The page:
Wednesday, 2 October 2013
Contemporary Cosmic Context
For instance, in Poul Anderson's detective novel, Perish By The Sword (New York, 1959), as Michael Stefanik walks through a cold wind:
"A glance overhead, between flapping leaves, showed him a few stars. They were dim, unbelievably remote, and flickered as if some gale through their own spaces were about to blow them out and lay darkness upon their planets." (p. 145)
Stars seen in the night sky are a permanent feature of humanity's perennial environment so it does not feel like any sort of intrusion when a character in a novel looks up at them. Quite the contrary. However, a reference to their "planets" goes beyond what can be seen with the naked eye and reminds us of modern scientific knowledge with its future implications of maybe traveling to some of those planets.
But Anderson does more here. The projection of Earthly weather into space, the idea of a wind blowing out the stars as if they were candles and darkening their planets, suggests a story set in an alternative, magical universe. In fact, the novel seems to become fantasy when Stefanik hears what he thinks is a whispering ghost or headless body wielding what, according to the legend, is a murderous sword. But then when Stefanik is alone in hearing this and when, further, the police apprehend him with the sword, a wounded companion and no one else present, then we start to think that we have after all been reading about his states of mind. And finally the detective explains the mystery and solves the crime.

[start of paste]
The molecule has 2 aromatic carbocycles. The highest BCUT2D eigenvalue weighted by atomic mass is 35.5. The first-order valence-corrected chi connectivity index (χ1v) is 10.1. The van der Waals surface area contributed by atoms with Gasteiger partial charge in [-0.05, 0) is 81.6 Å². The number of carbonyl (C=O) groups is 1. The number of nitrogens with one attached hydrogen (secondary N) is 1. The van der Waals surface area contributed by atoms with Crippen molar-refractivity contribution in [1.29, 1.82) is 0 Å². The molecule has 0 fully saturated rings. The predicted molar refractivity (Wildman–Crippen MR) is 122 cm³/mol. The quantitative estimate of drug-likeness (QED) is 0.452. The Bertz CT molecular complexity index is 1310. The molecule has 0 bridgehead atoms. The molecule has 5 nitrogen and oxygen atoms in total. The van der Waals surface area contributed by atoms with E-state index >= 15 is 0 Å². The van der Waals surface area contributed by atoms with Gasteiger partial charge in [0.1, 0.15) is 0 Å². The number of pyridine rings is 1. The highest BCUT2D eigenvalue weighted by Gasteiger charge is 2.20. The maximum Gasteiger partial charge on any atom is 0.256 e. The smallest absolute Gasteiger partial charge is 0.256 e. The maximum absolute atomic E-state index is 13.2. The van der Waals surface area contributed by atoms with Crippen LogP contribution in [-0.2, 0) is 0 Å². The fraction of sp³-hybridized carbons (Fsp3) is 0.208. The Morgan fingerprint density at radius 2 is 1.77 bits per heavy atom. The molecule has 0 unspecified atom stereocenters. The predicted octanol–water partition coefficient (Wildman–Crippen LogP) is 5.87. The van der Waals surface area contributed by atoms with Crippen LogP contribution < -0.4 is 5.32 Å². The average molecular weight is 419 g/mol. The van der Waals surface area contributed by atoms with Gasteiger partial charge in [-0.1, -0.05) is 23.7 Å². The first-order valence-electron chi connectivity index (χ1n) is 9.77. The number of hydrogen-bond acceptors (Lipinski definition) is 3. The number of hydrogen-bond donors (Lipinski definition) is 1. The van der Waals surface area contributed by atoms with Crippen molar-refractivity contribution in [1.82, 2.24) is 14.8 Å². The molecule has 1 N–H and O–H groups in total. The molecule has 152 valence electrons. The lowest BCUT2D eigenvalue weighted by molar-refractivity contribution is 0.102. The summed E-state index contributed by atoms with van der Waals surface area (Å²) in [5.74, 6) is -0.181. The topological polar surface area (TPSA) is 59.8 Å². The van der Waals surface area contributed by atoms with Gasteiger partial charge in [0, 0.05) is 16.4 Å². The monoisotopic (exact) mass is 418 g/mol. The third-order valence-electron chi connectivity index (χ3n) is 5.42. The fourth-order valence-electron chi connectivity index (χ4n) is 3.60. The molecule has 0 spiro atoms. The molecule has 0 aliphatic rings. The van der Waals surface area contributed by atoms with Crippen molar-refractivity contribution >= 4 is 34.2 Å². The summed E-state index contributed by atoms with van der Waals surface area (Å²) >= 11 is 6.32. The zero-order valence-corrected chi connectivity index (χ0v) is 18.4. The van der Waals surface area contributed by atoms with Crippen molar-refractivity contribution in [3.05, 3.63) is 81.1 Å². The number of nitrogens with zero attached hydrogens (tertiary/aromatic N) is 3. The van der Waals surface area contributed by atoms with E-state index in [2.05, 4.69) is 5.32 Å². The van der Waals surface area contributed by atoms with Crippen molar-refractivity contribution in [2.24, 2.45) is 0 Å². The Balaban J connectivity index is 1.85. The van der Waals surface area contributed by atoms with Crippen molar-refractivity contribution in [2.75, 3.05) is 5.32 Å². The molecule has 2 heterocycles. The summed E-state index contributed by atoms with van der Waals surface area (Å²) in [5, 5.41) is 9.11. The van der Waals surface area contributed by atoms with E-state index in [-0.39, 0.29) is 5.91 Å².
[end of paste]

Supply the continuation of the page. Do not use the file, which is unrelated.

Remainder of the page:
Thus, Anderson has taken us through a mundane windy night, the stellar universe, a fantastic realm, a possible ghost story and a possible psychological story to the resolution of a detective story and, at five minutes past midnight, I am once again ready to turn in.